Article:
A bowl that contains the heart…
As I started making ceramics 30 years ago, I have continuously questioned myself:
“What exactly is a ceramic?”
After 3 years, I had a chance to read through Lao-tsu’s Tao Te Ching.
A single line of the book changed every part of my life: “Although the ceramic bowl is made out of clay, its essence lies in its emptiness.” Yes, I came to a sudden realization that I was making something empty! While I, as a ceramist, make bowls for emptiness, a painting or a sculpture can be thought as a bowl for the heart. If we think further, a church or a temple is a bowl that contains the heart of Jesus or the Buddha, and don’t we even use the bowl as a metaphor for expressing the size of our heart? Therefore, Ja Hyun Choi’s paintings can be explained as a bowl that contains her heart.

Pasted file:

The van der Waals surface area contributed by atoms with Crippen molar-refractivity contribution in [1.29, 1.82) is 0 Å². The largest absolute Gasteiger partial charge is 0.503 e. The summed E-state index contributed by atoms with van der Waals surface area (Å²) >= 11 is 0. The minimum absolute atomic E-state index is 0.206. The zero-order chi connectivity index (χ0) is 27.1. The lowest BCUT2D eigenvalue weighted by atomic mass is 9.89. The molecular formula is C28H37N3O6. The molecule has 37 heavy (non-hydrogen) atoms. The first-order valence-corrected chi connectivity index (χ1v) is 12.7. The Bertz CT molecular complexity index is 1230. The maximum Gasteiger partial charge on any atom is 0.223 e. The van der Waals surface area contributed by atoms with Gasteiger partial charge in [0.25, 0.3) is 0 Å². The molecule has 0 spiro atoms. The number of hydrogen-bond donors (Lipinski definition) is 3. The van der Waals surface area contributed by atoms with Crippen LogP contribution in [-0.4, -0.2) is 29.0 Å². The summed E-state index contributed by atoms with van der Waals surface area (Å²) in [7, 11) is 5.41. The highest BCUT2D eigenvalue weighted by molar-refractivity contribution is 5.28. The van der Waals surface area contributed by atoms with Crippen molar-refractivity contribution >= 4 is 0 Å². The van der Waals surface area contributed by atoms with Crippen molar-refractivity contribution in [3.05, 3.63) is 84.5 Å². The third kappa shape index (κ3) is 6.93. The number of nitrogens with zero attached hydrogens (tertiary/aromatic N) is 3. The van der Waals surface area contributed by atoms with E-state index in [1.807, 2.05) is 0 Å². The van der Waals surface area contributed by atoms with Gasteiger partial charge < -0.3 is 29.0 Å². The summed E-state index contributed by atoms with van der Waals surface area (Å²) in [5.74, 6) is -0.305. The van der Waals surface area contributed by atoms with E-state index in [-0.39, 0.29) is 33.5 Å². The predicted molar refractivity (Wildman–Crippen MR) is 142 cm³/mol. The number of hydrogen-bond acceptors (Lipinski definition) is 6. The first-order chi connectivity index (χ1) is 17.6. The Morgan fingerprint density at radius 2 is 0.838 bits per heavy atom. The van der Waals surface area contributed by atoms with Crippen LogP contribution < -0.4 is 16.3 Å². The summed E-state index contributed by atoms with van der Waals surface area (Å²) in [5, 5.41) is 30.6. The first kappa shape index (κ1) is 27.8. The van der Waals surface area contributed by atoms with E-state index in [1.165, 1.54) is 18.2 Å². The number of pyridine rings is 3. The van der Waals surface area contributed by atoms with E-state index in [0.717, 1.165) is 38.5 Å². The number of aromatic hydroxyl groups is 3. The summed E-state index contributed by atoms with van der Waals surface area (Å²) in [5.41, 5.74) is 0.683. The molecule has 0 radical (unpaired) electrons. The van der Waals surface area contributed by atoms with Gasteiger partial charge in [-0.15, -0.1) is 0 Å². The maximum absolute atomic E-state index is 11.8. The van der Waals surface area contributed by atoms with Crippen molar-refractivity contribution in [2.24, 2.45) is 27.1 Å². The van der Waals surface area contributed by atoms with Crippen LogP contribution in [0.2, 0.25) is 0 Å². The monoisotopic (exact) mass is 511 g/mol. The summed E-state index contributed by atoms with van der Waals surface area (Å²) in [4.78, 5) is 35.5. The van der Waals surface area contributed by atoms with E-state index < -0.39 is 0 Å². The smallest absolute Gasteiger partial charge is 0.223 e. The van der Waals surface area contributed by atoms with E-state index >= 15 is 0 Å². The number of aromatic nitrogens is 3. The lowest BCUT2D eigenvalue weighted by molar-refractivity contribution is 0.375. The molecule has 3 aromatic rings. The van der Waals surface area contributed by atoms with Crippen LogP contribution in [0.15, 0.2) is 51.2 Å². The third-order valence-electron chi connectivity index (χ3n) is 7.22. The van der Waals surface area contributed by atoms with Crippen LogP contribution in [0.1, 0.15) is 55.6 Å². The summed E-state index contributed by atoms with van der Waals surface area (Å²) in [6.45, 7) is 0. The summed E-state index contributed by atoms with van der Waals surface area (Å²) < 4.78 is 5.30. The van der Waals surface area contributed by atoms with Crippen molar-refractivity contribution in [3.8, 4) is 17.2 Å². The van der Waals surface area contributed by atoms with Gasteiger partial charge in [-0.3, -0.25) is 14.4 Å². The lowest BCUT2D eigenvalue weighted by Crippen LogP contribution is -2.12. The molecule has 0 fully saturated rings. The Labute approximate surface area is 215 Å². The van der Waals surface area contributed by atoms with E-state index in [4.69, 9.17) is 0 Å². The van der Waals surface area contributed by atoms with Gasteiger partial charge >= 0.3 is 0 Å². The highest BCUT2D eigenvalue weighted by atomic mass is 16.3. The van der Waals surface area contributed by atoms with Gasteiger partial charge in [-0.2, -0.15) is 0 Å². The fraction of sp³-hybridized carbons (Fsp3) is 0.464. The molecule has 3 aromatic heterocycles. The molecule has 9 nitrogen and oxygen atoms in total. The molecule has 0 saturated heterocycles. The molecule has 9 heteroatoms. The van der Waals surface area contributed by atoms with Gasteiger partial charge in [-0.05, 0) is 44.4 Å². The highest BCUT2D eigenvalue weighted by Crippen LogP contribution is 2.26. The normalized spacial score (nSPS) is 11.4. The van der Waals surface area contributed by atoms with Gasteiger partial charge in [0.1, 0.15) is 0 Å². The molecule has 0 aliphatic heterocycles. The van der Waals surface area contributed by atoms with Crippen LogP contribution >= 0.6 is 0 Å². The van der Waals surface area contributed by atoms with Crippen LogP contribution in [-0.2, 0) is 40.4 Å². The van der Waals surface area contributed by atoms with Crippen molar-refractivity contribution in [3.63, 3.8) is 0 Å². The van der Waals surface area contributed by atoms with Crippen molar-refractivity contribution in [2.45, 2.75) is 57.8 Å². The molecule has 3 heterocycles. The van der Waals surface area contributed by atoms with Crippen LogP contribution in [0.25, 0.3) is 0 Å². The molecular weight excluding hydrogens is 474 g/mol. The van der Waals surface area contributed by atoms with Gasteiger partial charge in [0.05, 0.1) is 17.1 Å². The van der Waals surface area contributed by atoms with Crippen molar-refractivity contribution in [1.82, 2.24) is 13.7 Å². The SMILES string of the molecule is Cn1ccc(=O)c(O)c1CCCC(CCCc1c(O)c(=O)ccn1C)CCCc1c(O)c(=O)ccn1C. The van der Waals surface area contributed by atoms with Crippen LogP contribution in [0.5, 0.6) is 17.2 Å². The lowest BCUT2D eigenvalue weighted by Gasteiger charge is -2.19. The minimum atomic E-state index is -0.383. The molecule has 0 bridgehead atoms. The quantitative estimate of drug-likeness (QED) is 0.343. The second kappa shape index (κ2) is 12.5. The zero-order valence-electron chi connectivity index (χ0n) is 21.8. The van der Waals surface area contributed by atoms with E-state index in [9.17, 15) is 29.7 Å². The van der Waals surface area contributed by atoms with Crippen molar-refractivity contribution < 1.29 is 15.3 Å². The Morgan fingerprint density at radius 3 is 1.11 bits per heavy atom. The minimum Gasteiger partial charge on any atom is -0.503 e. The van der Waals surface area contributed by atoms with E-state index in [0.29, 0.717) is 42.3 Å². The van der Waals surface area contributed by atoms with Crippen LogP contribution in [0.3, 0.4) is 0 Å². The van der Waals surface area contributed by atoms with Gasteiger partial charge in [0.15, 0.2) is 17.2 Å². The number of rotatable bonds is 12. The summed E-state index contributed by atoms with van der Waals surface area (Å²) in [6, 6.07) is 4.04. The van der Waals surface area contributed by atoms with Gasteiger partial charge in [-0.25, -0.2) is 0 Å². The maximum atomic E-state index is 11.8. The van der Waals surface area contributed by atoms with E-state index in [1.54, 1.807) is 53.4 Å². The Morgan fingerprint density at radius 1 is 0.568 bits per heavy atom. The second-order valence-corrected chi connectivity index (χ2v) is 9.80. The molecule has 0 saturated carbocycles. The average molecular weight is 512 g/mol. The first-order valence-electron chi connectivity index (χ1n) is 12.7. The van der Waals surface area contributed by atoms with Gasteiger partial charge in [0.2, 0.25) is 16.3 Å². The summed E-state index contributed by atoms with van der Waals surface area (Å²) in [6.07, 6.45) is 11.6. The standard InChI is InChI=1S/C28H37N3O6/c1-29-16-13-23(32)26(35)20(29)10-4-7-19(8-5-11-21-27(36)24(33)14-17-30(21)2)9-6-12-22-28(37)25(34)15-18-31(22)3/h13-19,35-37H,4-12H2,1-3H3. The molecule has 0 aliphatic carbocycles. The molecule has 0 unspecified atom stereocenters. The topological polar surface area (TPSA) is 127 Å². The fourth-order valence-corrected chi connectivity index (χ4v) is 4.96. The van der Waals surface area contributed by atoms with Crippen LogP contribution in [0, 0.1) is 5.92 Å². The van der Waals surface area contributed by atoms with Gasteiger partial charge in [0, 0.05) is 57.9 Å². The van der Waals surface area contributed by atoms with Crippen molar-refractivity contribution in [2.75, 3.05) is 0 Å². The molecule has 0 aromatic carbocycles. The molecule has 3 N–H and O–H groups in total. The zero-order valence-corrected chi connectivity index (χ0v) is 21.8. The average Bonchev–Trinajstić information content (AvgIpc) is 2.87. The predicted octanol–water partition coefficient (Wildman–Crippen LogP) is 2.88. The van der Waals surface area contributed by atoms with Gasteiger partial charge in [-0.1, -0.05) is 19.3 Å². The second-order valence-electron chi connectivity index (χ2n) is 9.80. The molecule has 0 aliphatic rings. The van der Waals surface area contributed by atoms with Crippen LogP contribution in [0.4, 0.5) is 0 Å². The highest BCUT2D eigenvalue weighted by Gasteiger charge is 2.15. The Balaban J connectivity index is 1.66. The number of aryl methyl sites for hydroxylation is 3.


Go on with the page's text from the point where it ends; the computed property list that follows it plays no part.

Recently, several famous artists started painting nationally treasured china. Although such paintings deal with china that are verified in history and are already preferred by the public, they impose an overwhelming meaning on ceramics and rather excludes their essence: emptiness. In contrary, Ja Hyun Choi’s paintings deal with ceramics that are currently produced and being used. What would be the reason for her challenge of choosing an everyday ceramic bowl that are currently being used, rather than the well-known, nationally treasured masterpieces? An art piece serves as a reflection of the situations of each corresponding era. Even an old proverb states, “By analyzing the ceramics, we can predict what has been going on during that certain era.” Therefore, I believe that by leaving the famous masterpieces behind and by choosing to paint ones that are currently being used, Ja Hyun Choi intended to express the culture of the contemporary.
A ceramic bowl that can contain the living, contemporary heart… I suppose that Ja Hyun Choi’s paintings embody such things.
Fall, 2015. Seong Hoon Byun (A Ceramist)